PostPosted: Wed Sep 27, 2006 9:37 pm 

Joined: Tue Dec 13, 2005 12:49 pm
Posts: 1647
Location: berkshire
Hi SJ,

Although in a completely different area to you I could of written the same message this time last year.
My son also has 'traits of aspergers' not officially diagnosed. He was given some discussion time at a local childrens centre for social skills but nothing was put on to paper in a formal way.

He has never had a statement as he has never been a problem child - behaviour wise - at school. He too had been bullied, and had certain problems.... he found it hard to react in the correct way socially, he never worked well in groups (having to concentrate on social interaction rather than the lesson) and a disruption to his normal routine or a perceived unfairness would lead to him becoming extremely upset and stressed. :roll:

My son is now in a grammar school..... none of his friends are in the same school but he has settled really well.

Try and find out as much as possible about the support the school could give your son.
I made a point of making an appointment to talk to the SEN coordinators explaining the problems my son had and seeing how they reacted.

Once I had reached my decision (and received notification that my son had reached the pass mark for the 11+) I made an appointment for my son to be shown round the school of my choice and meet the SEN coordinator... this was to give him a say in how he felt about the school.

I chose the school I thought best suited my son and, 4 weeks in, I am very happy with my choice.
My son now has an IEP that recognises his difficulties and can go to the SEN coordinator at any time in the school day if he is stressed about anything.
I had the worry that I was overstretching my child but the support he can access at the grammar will hopefully allow him to reach his academic potential.

The practise papers have shown that your child has the potential...... now you just need to give him the best opportunity.

 Post subject:
PostPosted: Wed Sep 27, 2006 11:20 pm 
Hello SJ,

Such a lot of food for thought and discussion in your post that I know I cannot answer it fully, but will try to share some of my thoughts and experiences. You can only ever do your best! Unfortunately it is impossible to know a school inside out from the outside and you can only go on what information is available and your "gut instinct" when you visit. It sounds as though you have thought a lot about what you want to know about the schools. Having done this homework and visited whichever open days and evenings you can, I would recommend that you ask to visit the school on a normal working day - you get much more of a feel for the place when the kids are in situ! Ask to speak to the SENCO - explain that your son, although he hasn't needed any extra help in school and does not have a diagnosis, has some difficulties with social relationships and has been subject to bullying and ask how he school will be able to help him if any of these things become an issue. You can gauge a lot by the response to these sort of questions, which is why I think it is better to raise the issue before choosing the school.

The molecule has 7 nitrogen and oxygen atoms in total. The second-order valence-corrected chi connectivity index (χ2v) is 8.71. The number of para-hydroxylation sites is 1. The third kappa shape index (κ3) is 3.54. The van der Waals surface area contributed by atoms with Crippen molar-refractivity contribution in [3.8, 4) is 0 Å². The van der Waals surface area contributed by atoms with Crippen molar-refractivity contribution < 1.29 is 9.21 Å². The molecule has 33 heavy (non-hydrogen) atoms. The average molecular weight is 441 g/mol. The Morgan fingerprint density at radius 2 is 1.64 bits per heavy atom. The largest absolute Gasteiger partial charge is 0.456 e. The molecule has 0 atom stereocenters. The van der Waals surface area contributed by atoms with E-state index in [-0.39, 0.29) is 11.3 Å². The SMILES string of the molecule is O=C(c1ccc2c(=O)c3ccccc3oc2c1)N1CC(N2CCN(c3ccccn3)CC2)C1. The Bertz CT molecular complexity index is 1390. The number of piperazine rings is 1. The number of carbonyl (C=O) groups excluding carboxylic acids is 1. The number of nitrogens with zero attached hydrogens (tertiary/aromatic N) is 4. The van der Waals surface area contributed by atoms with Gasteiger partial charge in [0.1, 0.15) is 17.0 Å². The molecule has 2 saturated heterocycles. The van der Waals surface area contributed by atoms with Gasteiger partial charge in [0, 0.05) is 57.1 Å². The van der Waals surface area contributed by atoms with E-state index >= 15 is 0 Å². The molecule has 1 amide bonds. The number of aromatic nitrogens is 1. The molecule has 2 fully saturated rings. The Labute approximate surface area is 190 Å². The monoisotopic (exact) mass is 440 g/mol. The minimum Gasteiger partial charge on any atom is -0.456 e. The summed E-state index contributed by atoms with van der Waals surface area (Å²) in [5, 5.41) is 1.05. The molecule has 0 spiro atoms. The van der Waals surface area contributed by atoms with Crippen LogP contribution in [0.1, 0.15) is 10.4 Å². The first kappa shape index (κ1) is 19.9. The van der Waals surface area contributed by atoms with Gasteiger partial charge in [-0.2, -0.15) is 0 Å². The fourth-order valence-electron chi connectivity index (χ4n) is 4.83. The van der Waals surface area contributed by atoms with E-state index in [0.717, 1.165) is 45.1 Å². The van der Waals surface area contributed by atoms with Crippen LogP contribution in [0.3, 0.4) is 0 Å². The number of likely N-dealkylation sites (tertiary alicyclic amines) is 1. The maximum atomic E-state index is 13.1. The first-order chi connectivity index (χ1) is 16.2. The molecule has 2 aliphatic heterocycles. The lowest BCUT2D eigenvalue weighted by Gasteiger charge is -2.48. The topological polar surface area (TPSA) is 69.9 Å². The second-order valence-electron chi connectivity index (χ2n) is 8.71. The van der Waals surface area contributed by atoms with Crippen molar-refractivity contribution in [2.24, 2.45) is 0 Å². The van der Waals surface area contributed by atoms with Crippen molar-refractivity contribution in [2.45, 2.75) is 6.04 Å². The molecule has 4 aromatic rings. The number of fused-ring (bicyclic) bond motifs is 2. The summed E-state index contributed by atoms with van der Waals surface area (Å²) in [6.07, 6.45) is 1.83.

It is a shame that we live in different areas of this rather large county as we trawled around many schools when looking for my daughter. When talking about her needs we had all sorts of responses from "We don't have children like that here" from one deputy head; the SENCO of the same school later practically begged us not to send her there and said that the only child they had had with a definite diagnosis of Asperger's had been permanently excluded after less than 8 months. Other schools pointed out that if we chose them they would "have to take her" but felt they really couldn't meet her needs. Another was a little more subtle and simply told a lot of anecdotes about children with special needs that had failed to cope with the school in some way. The positive ones engaged in a frank discussion of what her needs were and how they organised help in their school, asked pertinent qustions of us and gave answers to our questions. The one we chose did this and much more in that it really welcomed us and made us feel that not only would they work to meet our daughter's needs but that they were truly interested in her as a person and felt that they would be the right sort of school for her. They have so far lived up to and exceeded every expectation we had.